A top North Korean official has ruled out a return to six-party talks on its nuclear program, and accused the United States of trying to rule the world.
The verbal broadside came during North Korea's annual address to the U.N. General Assembly.
North Korea's deputy foreign minister, Choe Su Hon, blamed what he called the "vicious, hostile policies" of the United States for what he called "touch and go critical tension on the Korean peninsula." Referring to his country by its initials DPRK, Choe said Washington is purposely stoking tensions in a strategy aimed at world domination. "The United States aims to strengthen its armed forces in this region, and thus contain the ever-growing-strong DPRK and neighboring countries within its world supremacy strategy. This is what the real intention of the United States is," he said.
He accused the United States of imposing unjustified financial sanctions on Pyongyang, and said under such conditions, North Korea would not return to the stalled six-party talks on its nuclear program. "It is quite preposterous that the DPRK, under the groundless U.S. sanctions, takes part in the talks of discussing its own nuclear abandonment. This is the matter of principle which cannot tolerate even the slightest concession," he said.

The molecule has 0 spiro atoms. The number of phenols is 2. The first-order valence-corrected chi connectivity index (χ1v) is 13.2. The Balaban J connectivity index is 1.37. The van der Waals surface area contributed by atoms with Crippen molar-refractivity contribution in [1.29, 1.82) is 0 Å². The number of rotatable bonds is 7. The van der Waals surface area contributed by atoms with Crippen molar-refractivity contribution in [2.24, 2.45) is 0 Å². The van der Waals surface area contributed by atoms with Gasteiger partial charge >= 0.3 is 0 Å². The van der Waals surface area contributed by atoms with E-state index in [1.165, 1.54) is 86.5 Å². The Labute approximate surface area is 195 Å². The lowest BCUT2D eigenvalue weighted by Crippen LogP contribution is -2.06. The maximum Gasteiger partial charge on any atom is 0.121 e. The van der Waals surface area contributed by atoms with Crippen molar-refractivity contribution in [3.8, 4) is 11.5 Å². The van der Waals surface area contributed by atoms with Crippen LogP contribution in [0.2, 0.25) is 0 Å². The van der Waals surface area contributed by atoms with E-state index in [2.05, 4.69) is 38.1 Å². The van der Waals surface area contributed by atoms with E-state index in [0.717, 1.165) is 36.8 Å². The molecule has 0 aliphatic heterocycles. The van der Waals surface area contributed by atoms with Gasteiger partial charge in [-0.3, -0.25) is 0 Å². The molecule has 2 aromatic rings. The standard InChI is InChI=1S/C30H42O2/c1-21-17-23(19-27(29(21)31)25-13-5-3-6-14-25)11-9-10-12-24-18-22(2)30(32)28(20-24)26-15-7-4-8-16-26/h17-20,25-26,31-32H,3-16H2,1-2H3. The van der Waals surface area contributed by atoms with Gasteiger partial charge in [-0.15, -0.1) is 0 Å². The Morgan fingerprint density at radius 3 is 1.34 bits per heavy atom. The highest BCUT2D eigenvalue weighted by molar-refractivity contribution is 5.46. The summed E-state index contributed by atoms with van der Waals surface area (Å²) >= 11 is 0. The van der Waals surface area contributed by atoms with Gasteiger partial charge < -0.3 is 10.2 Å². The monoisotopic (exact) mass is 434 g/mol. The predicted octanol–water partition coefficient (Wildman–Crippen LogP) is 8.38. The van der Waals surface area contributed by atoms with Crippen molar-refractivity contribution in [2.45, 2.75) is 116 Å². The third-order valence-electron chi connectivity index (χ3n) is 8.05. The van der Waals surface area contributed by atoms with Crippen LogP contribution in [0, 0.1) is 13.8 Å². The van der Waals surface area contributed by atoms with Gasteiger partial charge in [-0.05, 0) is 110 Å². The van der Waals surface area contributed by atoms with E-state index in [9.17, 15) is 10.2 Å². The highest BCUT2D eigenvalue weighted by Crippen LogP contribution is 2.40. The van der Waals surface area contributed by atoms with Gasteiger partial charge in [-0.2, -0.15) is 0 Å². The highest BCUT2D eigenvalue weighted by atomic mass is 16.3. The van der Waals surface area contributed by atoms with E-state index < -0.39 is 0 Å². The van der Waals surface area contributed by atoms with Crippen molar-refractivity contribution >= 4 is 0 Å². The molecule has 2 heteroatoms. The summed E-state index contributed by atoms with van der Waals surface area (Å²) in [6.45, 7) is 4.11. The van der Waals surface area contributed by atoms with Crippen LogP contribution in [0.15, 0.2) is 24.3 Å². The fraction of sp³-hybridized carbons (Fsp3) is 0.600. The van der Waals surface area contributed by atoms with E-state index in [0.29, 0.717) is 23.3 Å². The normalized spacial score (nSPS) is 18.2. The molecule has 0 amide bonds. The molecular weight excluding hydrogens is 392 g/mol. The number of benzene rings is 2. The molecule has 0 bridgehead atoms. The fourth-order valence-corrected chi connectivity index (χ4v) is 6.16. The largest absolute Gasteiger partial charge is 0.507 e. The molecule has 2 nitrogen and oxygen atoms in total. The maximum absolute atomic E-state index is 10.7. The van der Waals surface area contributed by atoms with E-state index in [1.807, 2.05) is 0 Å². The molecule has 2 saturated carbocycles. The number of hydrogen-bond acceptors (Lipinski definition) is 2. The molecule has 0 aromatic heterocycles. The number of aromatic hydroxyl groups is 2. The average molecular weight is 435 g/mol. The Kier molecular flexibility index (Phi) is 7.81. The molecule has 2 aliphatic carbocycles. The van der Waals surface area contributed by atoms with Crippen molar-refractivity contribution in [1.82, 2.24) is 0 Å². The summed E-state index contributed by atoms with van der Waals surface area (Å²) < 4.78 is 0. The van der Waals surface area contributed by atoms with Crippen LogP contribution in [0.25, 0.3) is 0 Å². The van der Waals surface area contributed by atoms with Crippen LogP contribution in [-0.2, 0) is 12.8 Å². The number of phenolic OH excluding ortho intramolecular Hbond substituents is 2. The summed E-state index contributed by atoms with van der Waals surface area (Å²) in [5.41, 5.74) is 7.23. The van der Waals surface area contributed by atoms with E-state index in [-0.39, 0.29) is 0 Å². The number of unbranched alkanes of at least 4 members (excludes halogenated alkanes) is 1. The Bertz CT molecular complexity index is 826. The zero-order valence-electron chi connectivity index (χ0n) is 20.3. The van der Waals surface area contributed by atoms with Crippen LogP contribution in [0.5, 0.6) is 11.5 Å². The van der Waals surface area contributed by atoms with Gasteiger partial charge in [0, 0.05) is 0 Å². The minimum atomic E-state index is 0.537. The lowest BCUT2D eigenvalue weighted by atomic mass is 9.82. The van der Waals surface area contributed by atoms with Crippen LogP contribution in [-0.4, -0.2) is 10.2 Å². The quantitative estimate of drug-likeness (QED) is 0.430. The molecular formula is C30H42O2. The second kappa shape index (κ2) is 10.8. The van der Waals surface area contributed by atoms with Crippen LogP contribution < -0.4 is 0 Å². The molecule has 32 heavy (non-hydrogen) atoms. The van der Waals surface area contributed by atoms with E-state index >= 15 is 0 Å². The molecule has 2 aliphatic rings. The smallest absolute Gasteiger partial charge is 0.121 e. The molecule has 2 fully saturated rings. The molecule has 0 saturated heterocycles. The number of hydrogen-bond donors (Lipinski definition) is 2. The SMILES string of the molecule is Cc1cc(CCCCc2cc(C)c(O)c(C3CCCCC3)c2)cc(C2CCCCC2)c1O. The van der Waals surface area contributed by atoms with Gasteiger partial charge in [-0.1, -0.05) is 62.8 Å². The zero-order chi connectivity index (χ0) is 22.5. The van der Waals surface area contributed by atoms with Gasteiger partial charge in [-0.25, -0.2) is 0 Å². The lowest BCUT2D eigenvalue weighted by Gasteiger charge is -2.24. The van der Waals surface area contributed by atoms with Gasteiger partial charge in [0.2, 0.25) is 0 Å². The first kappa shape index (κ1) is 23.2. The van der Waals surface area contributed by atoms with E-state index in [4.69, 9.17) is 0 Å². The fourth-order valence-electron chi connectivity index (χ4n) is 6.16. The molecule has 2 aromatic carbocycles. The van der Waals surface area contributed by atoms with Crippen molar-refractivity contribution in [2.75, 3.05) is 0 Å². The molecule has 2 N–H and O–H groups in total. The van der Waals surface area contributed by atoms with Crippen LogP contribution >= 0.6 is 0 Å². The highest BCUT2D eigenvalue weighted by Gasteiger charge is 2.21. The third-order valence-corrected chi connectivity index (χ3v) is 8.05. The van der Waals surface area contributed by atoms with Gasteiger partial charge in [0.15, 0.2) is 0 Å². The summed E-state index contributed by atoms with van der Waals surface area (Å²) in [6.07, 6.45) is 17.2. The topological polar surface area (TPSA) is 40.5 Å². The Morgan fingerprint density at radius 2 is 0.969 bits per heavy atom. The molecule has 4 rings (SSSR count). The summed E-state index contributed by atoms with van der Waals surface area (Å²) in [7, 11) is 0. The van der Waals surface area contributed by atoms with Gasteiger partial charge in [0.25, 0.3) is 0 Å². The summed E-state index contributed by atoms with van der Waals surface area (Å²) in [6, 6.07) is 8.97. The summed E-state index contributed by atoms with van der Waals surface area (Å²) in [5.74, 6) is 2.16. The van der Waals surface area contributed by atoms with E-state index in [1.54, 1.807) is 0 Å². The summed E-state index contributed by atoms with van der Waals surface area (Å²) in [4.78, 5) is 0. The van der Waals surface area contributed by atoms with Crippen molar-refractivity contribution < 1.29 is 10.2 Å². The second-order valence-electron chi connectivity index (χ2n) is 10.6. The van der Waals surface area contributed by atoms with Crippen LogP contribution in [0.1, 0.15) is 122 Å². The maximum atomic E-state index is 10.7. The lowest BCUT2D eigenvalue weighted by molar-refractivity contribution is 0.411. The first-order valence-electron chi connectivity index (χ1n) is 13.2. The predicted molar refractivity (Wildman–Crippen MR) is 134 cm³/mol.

Earlier in the day, the U.S. ambassador to South Korea, Alexander Vershbow, said Washington is prepared to have high-level one-on-one talks with North Korea if Pyongyang returns to the six-party talks. He offered to send Assistant Secretary of State Christopher Hill to Pyongyang for the meeting.
Hill is the chief U.S. delegate to the six-party talks. In the past, the United States had said bilateral meetings could only be held in the context of the nuclear talks.
Washington imposed sanctions on Pyongyang a year ago because of North Korea's alleged involvement in counterfeiting U.S. currency. North Korea responded by calling off the six-party talks, which also involved China, Japan, Russia and South Korea.
Pyongyang declared itself a nuclear weapons state in February of 2005, but has not conducted any tests. It defied international warnings this year by carrying out ballistic missile tests of rockets believed capable of reaching the United States.
The U.N. Security Council reacted with a resolution condemning the tests, and imposing weapons-related sanctions. But North Korea rejected the resolution, and vowed to continue its missile program.